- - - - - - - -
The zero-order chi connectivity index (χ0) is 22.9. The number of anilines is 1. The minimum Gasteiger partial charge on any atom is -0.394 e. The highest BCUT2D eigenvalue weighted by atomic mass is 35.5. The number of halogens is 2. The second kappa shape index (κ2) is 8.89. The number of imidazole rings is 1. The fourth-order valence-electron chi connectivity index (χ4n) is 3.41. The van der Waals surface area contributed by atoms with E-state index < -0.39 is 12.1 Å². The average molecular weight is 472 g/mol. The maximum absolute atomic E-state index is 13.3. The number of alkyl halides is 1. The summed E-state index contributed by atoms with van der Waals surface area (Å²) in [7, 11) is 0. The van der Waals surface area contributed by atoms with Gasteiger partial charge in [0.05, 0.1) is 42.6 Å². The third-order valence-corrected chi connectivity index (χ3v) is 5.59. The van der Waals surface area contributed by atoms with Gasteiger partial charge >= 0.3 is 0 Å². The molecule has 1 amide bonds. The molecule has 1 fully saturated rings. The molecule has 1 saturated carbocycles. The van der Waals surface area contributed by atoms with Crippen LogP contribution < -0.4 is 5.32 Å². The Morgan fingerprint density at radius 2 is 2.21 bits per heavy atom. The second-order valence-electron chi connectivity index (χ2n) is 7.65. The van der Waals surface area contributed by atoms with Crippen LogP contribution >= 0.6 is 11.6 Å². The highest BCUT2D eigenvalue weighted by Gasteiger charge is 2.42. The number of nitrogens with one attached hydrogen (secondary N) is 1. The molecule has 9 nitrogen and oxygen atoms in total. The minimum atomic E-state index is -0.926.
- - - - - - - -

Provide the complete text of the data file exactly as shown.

The zero-order chi connectivity index (χ0) is 22.9. The number of anilines is 1. The minimum Gasteiger partial charge on any atom is -0.394 e. The highest BCUT2D eigenvalue weighted by atomic mass is 35.5. The number of halogens is 2. The second kappa shape index (κ2) is 8.89. The number of imidazole rings is 1. The fourth-order valence-electron chi connectivity index (χ4n) is 3.41. The van der Waals surface area contributed by atoms with E-state index < -0.39 is 12.1 Å². The average molecular weight is 472 g/mol. The maximum absolute atomic E-state index is 13.3. The number of alkyl halides is 1. The summed E-state index contributed by atoms with van der Waals surface area (Å²) in [7, 11) is 0. The van der Waals surface area contributed by atoms with Gasteiger partial charge in [0.05, 0.1) is 42.6 Å². The third-order valence-corrected chi connectivity index (χ3v) is 5.59. The van der Waals surface area contributed by atoms with Gasteiger partial charge >= 0.3 is 0 Å². The molecule has 1 amide bonds. The molecule has 1 fully saturated rings. The molecule has 1 saturated carbocycles. The van der Waals surface area contributed by atoms with Crippen LogP contribution < -0.4 is 5.32 Å². The Morgan fingerprint density at radius 2 is 2.21 bits per heavy atom. The second-order valence-electron chi connectivity index (χ2n) is 7.65. The van der Waals surface area contributed by atoms with Crippen LogP contribution >= 0.6 is 11.6 Å². The highest BCUT2D eigenvalue weighted by Gasteiger charge is 2.42. The number of nitrogens with one attached hydrogen (secondary N) is 1. The molecule has 9 nitrogen and oxygen atoms in total. The minimum atomic E-state index is -0.926.